to the forum ‘not to create further hinders on the completion of the State-level war memorial inside the pre-historic city’.
Rejecting the logic that the project would distort the heritage appeal, aesthetic beauty and ecological sanctity of Dighalipukhuri, Colonel (retired) Rabin Das, secretary of the ex-servicemen association argued that the war memorial would be constructed on the available vacant land over the tank’ northern bank. The construction process is guided in such a way that he water body never gets disturbed and cutting trees was also avoided, added Das.
The war (or martyrâ€™s) memorial, which was initiated by the Rajya Sainik Board (Assam), has been financed by Assam government. The foundation stone of around rupees 100 million budget project was laid on 18 May 2015 by none other than State chief minister Tarun Gogoi.
Acclaimed Assamese sculptor Biren Singha has designed the statues and other artifacts for the project.
The memorial is designed to comprise the statues of Ahom General Lachit Barphukan with many other soldiers- who fought the 1671 Battle of Saraighat (over might river Brahmaputra), an Amar Jawan Jyoti reverse rifle with a helmet on top, an uniformed soldier with his rifle reverse arm salute and also relief panels depicting iconic battle scenes from pre & post independent India.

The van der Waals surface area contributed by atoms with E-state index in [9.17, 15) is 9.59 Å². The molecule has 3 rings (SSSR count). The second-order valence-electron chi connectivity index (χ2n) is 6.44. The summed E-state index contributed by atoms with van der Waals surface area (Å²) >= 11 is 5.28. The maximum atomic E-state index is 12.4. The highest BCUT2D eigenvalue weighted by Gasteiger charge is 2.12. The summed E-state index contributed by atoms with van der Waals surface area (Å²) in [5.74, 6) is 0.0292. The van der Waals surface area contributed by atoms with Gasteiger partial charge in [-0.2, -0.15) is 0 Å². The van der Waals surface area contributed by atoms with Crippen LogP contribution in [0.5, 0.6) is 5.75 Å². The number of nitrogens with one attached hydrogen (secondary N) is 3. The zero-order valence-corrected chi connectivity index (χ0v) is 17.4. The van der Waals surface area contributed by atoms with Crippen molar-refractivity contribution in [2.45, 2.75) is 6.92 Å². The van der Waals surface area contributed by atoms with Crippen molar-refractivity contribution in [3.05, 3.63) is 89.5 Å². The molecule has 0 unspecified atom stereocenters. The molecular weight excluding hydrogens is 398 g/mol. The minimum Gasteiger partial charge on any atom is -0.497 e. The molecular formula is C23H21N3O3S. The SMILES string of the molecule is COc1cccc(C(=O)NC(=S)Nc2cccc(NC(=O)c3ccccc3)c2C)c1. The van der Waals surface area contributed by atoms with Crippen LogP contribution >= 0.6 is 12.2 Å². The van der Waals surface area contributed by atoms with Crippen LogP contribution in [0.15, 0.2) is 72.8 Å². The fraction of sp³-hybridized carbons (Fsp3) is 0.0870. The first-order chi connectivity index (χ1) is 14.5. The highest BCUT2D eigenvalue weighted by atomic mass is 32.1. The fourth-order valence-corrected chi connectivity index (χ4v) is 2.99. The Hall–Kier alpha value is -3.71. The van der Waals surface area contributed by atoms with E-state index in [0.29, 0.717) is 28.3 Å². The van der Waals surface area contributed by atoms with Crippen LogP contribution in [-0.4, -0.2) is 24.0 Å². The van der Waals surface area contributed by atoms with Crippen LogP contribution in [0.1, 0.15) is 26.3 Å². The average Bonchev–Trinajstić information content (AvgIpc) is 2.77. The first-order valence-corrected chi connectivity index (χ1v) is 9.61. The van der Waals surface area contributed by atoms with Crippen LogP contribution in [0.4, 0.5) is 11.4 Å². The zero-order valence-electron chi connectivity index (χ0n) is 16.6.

Regarding the choice of the location, Commodore (retired) Kamalesh Chandra Choudhury, who is also the secretary of Rajya Sainik Board (Assam), highlighted that the Dighalipukhuri played an immense role in the famous naval battle of Saraighat and hence it is the most appropriate place for a war memorial in the whole of Assam.
‘Earlier the northern bank of the pond was occupied by a disused fishery office of Assam government with a storehouse making the locality a filthy dumping site. Moreover, a restaurant was also constructed on the western bank of Dighalipukhuri, but it did not inspire anybody to raise voices. The proposed memorial has been constructed with all precautions on the government land with the government fund only,’ added Choudhury.